I’m in a discussion regarding the Muslim woman not wanting to unveil herself for her driver’s license, and I’ve used the hot word of “compelling state interest” in regards to trying to find a reason why Florida would need her to unveil. (I don’t want to get into the actual argument, just setting up my question.)
From whence does the phrase come from and, more importantly, where does it gain its constitutional/statutory importance?
A state action, to be kosher under the 14th Amendment Equal Protection clause, must be narrowly tailored to a compelling state interest if it uses classifications based on race or national origin. It must meet the same test if it burdens a fundamental right or it will violate the 14th (or 5th) Amendment Due Process clause. This is called “strict scrutiny”; other classifications must meet other standards in which the state interest must be merely “important” (intermediate scrutiny, legitimacy and gender classifications), or more commonly, merely “legitimate” (rational basis scrutiny, pretty much all other classifications). The basic idea is that the state’s interest is so important that it substantially outweighs the purpose of the 14th Amendment protection of races and fundamental rights, and that there is no less restictive means of advancing that interest.
This standard has been pretty much rejected in terms of the Free Exercise Clause, with the odd exception of unemployment compensation, and to some degree the education of Amish children. Generally to be constitutional a law must not interfere with beliefs, but a law that resticts conduct neutrally without regard to religious beliefs is hunky-dory. Rastafarians can’t smoke pot and Thuggees can’t murder, regardless of their sincere religious beliefs. However, states are free to grant more protection to religious beliefs than is required by the U.S. Constitution, even up to requiring the “strict scrutiny” standard in some instances if they so desire.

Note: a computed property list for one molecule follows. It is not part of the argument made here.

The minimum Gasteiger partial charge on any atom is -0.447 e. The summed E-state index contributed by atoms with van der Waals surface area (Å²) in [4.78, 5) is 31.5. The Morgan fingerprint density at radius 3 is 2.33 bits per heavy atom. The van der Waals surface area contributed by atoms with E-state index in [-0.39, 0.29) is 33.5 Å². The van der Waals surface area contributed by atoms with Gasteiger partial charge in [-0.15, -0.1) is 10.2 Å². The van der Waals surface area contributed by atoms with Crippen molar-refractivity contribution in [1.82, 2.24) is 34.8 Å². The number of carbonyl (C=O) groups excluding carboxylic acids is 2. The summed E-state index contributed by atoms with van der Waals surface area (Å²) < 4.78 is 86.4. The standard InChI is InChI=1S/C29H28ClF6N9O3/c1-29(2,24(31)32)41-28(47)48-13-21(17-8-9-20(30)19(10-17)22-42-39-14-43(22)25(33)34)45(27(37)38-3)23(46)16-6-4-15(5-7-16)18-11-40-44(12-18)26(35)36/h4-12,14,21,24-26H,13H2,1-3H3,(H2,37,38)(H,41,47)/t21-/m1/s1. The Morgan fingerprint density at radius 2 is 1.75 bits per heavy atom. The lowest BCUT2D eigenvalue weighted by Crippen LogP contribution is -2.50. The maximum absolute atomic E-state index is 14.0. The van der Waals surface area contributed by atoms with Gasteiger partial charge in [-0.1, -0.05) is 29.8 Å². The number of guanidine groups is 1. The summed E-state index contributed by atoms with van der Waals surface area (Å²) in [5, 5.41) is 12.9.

The Supreme Court since 1937 generally has refused to engage in substantive determinations regarding the reasonability or rationality of having certain classifications made by a legislature. The exception comes when the classification is “suspect,” meaning that it is likely to be based on impermissible rationales. The most well-known such suspect classification is classification by race. Such classifications are subjected to “rigid” or “strict” scrutiny. This means that the law must be narrowly tailored to meet a compelling or overriding interest, else it violates the equal protection clause of the Fourteenth Amendment. A similar scrutiny is given by the Court to legislative actions that affect a “fundamental right” as defined by the Court. Such rights include those embodied by the First Amendment, and incorporated into the Fourteenth Amendment, the right to engage in interstate travel, the right to vote, the right to freedom of choice in marriage, and some limited others.
Allthough the standard of review appears to allow for laws to pass muster even under “strict” scrutiny, the truth is that very few laws subjected to strict scrutiny are found to meet a “compelling interest.” One of the few is University of California Regents v. Bakke, 438 U.S. 265 (1978), though it is always hard to use Bakke as support for much of anything because of the highly fractured nature of the decision (in essence the Court split 4-4 on the issues of whether race could be used as a factor in admission to college and whether Mr. Bakke had been impermissibly excluded by such use; Mr. Justice Powell went half-and-half by saying race could be used, but that the program used by the University of California wasn’t narrowly tailored to meet the compelling interest, forcing the admission of Bakke).
It should be noted, however, that the “strict scrutiny” test has been abandoned with regard to freedom of religion cases. For those cases involving the “establishment” of a state religion, the test is a multi-pronged disaster that inquires into such things as the extent of entanglement, the primary effect of the law, etc. For “free exercise” cases, the Court has decided to return to a review based solely upon whether the affect of the legislative action is “religion neutral”; if it is, then there need only be a rational basis for the law, and any incidental effect upon a person’s religious practices is immaterial. See Employment Division v. Smith, 494 U.S. 872, 878 (1990). Therefore, it is doubtful that the case of the Muslim wanting to be veiled for her driver’s lisence photo will get very far; the requirement of a driver’s lisence photo that shows the face will be found to be religion neutral; those religions affected by the rule will simply have to choose between having a lisence and showing their face.